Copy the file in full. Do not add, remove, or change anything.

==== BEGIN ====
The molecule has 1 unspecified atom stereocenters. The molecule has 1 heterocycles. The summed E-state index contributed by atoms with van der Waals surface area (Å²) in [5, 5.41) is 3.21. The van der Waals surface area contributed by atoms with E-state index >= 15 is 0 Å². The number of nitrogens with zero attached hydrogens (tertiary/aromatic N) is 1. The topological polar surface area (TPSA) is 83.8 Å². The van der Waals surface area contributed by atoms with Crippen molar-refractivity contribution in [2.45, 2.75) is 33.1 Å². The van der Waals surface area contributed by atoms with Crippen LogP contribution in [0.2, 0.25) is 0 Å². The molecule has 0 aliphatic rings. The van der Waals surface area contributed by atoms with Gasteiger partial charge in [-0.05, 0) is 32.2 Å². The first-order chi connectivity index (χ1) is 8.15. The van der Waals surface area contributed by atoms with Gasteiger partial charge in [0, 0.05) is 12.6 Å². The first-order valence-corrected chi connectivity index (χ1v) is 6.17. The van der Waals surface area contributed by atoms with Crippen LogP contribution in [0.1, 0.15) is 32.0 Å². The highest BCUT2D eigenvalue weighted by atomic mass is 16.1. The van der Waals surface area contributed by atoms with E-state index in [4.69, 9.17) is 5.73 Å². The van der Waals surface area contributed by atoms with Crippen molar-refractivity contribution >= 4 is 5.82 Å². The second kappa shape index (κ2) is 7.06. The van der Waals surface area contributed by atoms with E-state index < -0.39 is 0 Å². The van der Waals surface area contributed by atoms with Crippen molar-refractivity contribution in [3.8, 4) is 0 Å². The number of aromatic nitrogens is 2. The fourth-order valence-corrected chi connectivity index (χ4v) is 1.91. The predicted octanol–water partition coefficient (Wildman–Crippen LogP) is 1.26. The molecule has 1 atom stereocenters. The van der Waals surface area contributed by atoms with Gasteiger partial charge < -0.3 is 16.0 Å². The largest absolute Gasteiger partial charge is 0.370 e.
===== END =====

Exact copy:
The molecule has 1 unspecified atom stereocenters. The molecule has 1 heterocycles. The summed E-state index contributed by atoms with van der Waals surface area (Å²) in [5, 5.41) is 3.21. The van der Waals surface area contributed by atoms with E-state index >= 15 is 0 Å². The number of nitrogens with zero attached hydrogens (tertiary/aromatic N) is 1. The topological polar surface area (TPSA) is 83.8 Å². The van der Waals surface area contributed by atoms with Crippen molar-refractivity contribution in [2.45, 2.75) is 33.1 Å². The van der Waals surface area contributed by atoms with Crippen LogP contribution in [0.2, 0.25) is 0 Å². The molecule has 0 aliphatic rings. The van der Waals surface area contributed by atoms with Gasteiger partial charge in [-0.05, 0) is 32.2 Å². The first-order chi connectivity index (χ1) is 8.15. The van der Waals surface area contributed by atoms with Gasteiger partial charge in [0, 0.05) is 12.6 Å². The first-order valence-corrected chi connectivity index (χ1v) is 6.17. The van der Waals surface area contributed by atoms with Crippen LogP contribution in [0.1, 0.15) is 32.0 Å². The highest BCUT2D eigenvalue weighted by atomic mass is 16.1. The van der Waals surface area contributed by atoms with E-state index in [4.69, 9.17) is 5.73 Å². The van der Waals surface area contributed by atoms with Crippen molar-refractivity contribution >= 4 is 5.82 Å². The second kappa shape index (κ2) is 7.06. The van der Waals surface area contributed by atoms with E-state index < -0.39 is 0 Å². The van der Waals surface area contributed by atoms with Crippen molar-refractivity contribution in [3.8, 4) is 0 Å². The number of aromatic nitrogens is 2. The fourth-order valence-corrected chi connectivity index (χ4v) is 1.91. The predicted octanol–water partition coefficient (Wildman–Crippen LogP) is 1.26. The molecule has 1 atom stereocenters. The van der Waals surface area contributed by atoms with Gasteiger partial charge < -0.3 is 16.0 Å². The largest absolute Gasteiger partial charge is 0.370 e.